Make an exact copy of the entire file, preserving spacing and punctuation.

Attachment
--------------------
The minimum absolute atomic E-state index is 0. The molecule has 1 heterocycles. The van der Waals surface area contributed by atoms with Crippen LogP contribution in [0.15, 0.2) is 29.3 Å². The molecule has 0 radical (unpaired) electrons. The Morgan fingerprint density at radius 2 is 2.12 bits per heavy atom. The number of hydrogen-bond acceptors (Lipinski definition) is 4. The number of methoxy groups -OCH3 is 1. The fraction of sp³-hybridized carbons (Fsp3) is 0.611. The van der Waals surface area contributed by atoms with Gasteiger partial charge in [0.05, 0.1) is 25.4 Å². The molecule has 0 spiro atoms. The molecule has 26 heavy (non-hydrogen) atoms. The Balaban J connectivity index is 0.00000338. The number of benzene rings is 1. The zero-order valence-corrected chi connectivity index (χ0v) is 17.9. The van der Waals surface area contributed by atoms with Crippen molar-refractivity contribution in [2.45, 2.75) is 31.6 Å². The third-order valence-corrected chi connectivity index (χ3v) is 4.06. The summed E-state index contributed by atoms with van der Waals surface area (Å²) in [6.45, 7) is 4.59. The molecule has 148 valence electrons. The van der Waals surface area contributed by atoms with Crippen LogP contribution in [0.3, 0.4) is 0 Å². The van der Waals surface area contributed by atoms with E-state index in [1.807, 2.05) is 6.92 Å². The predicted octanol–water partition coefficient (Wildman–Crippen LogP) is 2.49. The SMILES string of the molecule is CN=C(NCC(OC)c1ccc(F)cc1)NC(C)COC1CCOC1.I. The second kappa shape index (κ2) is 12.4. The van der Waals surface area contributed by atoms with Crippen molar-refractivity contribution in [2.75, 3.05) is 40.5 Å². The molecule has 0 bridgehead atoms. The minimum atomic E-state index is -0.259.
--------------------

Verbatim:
The minimum absolute atomic E-state index is 0. The molecule has 1 heterocycles. The van der Waals surface area contributed by atoms with Crippen LogP contribution in [0.15, 0.2) is 29.3 Å². The molecule has 0 radical (unpaired) electrons. The Morgan fingerprint density at radius 2 is 2.12 bits per heavy atom. The number of hydrogen-bond acceptors (Lipinski definition) is 4. The number of methoxy groups -OCH3 is 1. The fraction of sp³-hybridized carbons (Fsp3) is 0.611. The van der Waals surface area contributed by atoms with Gasteiger partial charge in [0.05, 0.1) is 25.4 Å². The molecule has 0 spiro atoms. The molecule has 26 heavy (non-hydrogen) atoms. The Balaban J connectivity index is 0.00000338. The number of benzene rings is 1. The zero-order valence-corrected chi connectivity index (χ0v) is 17.9. The van der Waals surface area contributed by atoms with Crippen molar-refractivity contribution in [2.45, 2.75) is 31.6 Å². The third-order valence-corrected chi connectivity index (χ3v) is 4.06. The summed E-state index contributed by atoms with van der Waals surface area (Å²) in [6.45, 7) is 4.59. The molecule has 148 valence electrons. The van der Waals surface area contributed by atoms with Crippen LogP contribution in [0.3, 0.4) is 0 Å². The van der Waals surface area contributed by atoms with E-state index in [1.807, 2.05) is 6.92 Å². The predicted octanol–water partition coefficient (Wildman–Crippen LogP) is 2.49. The SMILES string of the molecule is CN=C(NCC(OC)c1ccc(F)cc1)NC(C)COC1CCOC1.I. The second kappa shape index (κ2) is 12.4. The van der Waals surface area contributed by atoms with Crippen molar-refractivity contribution in [2.75, 3.05) is 40.5 Å². The molecule has 0 bridgehead atoms. The minimum atomic E-state index is -0.259.